In May, the NHS Learning Disabilities Mortality Review published a report into 103 deaths. It found that in 13 cases the person’s health had been adversely affected by treatment delays, poor care, neglect or abuse. Overall, it showed that the life expectancy of someone with a learning disability lags way behind a person in the general population – almost 23 years for men and more than 29 years for women.
The findings are even more shocking in light of recent news that almost half of universities in England have discussed axing learning disability nursing courses, while the latest workforce data shows a 40% drop in specialist learning disability nurses since 2010.
Dame Donna Kinnair, Acting RCN Chief Executive, says: “Without the specialist support provided by registered nurses, more patients may end up in institutions, away from their families and friends and shut off from society – this bleak Victorian image is not what care should look like in the 21st century.”
Since the removal of funding for nursing education, the number of applicants to learning disability nursing degree courses has also fallen, making the programmes less financially viable to run.
Anete Ievina, a third-year learning disability nursing student, has concerns for what this means for society in the future. She is part of one of the last cohorts to come through one of three study centres at the University of Hertfordshire. “It feels like we could well end up going backwards to institutions,” says Anete, who hopes to work with children with learning disabilities once registered.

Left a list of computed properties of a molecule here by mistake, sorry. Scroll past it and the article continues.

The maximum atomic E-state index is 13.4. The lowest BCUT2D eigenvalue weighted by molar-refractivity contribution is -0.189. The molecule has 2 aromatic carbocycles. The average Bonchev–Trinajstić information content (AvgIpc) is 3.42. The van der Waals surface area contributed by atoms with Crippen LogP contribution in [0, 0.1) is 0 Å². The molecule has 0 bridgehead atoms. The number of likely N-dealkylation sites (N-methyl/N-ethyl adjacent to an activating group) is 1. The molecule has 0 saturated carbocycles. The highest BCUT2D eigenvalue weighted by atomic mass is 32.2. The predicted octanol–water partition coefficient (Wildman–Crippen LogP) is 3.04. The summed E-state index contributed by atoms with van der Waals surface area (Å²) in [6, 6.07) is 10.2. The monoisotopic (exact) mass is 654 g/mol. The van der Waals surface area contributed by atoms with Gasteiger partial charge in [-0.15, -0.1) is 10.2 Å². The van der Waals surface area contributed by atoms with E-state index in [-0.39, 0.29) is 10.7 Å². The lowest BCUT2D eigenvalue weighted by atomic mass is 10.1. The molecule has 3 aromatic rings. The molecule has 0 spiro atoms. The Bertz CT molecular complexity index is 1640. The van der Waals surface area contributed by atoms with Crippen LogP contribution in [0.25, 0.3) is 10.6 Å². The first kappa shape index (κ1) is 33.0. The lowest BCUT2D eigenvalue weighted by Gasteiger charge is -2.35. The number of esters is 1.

“It’s all quite scary. I’ve had doctors come and find me while on placement in hospitals as they want someone who has the skills to support a person with a learning disability. And yet learning disability courses are being cut and we are hearing of more specialist nurses losing their jobs. It doesn’t make sense.”
To offer the best support to a person with a learning disability, you need a learning disability nurse
Zoe Robinson, a student on the same course, says: “The mortality review shows we can change the lives of people with learning disabilities. The loss of just one learning disability nurse has a ripple effect that will leave many vulnerable people without the care they need,” she adds.
“Unless we preserve this field of nursing, there will be a terrible impact on all services across health and social care. Not only that, but where will learning disability nurses end up if the role becomes extinct?
“Learning disability nursing has always been extremely person-centred and focused on the individual. To offer the best support to a person with a learning disability, you need a learning disability nurse.”
A key priority
At RCN Congress in May, members voiced their concerns about the dwindling state of learning disability nursing and voted overwhelmingly in favour of an emergency resolution calling for urgent action to protect this vital field. Work is now being taken forward by the RCN Learning Disability Nursing Forum.
The RCN has developed costed policy options for the Government to consider to incentivise more students into nursing. It has also outlined serious concerns to Health Education England (HEE), and proposed a number of solutions, including:
- a high-profile national recruitment campaign
- additional financial support to attract prospective nursing students
- better investment in CPD
- learning disability nursing to feature prominently in HEE’s forthcoming workforce plan.
Join the UK-wide Learning Disability Nursing Forum
Did you know?
The RCN is supporting Treat Me Well – a campaign launched by the charity Mencap – that recognises that small changes can make a big difference to health care outcomes. It aims to transform how the NHS treats people with a learning disability. Find out more or read about diagnostic overshadowing in our RCN Bulletin article.